by Daniel R. Weiss
Over the course of the summer, our teachers submitted words that they feel are important in our school. Among the words that teachers submitted were; empathy, determination, courage, cooperation, flexibility, respect, leadership, wisdom, kindness, honor, tradition, achievement and curiosity. While eight of those words became the names of our Mishpachot, the other five are central to what we teach in our school. Much like Maimonides who had thirteen principles of faith, these thirteen words will guide us through our school year.
For some of the words, the lessons are easier to teach than for others. This past Friday, our First-Grade students were able to incorporate a number of these words and lessons into a unit focused on how to ask questions. Our First-Grade teachers brought cookies to school for a special snack, but mysteriously, the cookies went missing.
Wearing FBI badges and sunglasses, our students were on the case to hunt for the cookie thief. Their hunt took them through the hallways, into offices and classrooms and across our campus. Their last clue led them to discover a fingerprint left on the cookie jar. The students studied the fingerprint, taking note that there are three different types of fingerprints; the whorl, the loop and the arch. They discussed how all fingerprints are different and unique and examined their own to try and determine what type they had.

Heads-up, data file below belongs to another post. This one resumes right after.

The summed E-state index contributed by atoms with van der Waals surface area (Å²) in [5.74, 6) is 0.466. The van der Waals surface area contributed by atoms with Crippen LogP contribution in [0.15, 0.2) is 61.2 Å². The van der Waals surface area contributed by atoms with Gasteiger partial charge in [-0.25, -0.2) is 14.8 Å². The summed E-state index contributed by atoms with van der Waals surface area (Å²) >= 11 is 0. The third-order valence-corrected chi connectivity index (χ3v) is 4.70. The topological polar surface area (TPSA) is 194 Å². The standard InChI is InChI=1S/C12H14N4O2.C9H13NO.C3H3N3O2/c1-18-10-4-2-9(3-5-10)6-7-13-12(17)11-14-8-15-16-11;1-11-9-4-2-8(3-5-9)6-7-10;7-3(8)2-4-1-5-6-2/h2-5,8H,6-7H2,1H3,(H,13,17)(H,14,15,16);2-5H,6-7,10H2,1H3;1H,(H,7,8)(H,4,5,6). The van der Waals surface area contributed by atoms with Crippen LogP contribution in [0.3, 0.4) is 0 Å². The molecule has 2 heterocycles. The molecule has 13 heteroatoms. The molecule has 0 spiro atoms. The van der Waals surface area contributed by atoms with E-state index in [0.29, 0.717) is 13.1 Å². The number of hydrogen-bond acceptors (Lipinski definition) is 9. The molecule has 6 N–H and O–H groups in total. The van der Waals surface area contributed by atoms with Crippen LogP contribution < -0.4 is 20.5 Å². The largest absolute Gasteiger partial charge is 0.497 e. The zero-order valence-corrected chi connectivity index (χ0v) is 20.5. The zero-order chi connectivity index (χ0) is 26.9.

After they investigated the fingerprints, they narrowed down their suspects. The students took two suspects into custody and asked them interrogation style concrete questions. After a series of questions and the use of some truth serum (apple juice), one of the suspects admitted to being the culprit (it was me).
The students asked why I would take the cookies. I explained that they looked so good that I wanted them, but once I took them, I felt so bad that I didn’t eat any of them. I even started to cry. What happened next brought the lesson truly home. As I sat there in front of the students, crying, a girl in the class ran up to me and started hugging me. She kept repeating, “It’s ok. We forgive you.” This student displayed empathy. All of the other children and staff who were present, learned about empathy. It wasn’t taught. It was displayed. Our students in their hunt for who stole the cookies from their cookie jar illuminated our world with curiosity. And our teachers illuminated our children’s worlds with flexibility and leadership. But what I will remember most from that incredible educational opportunity is that student who illuminated all of our worlds with empathy and with kindness. And that is what makes Bornblum a shining light in our community.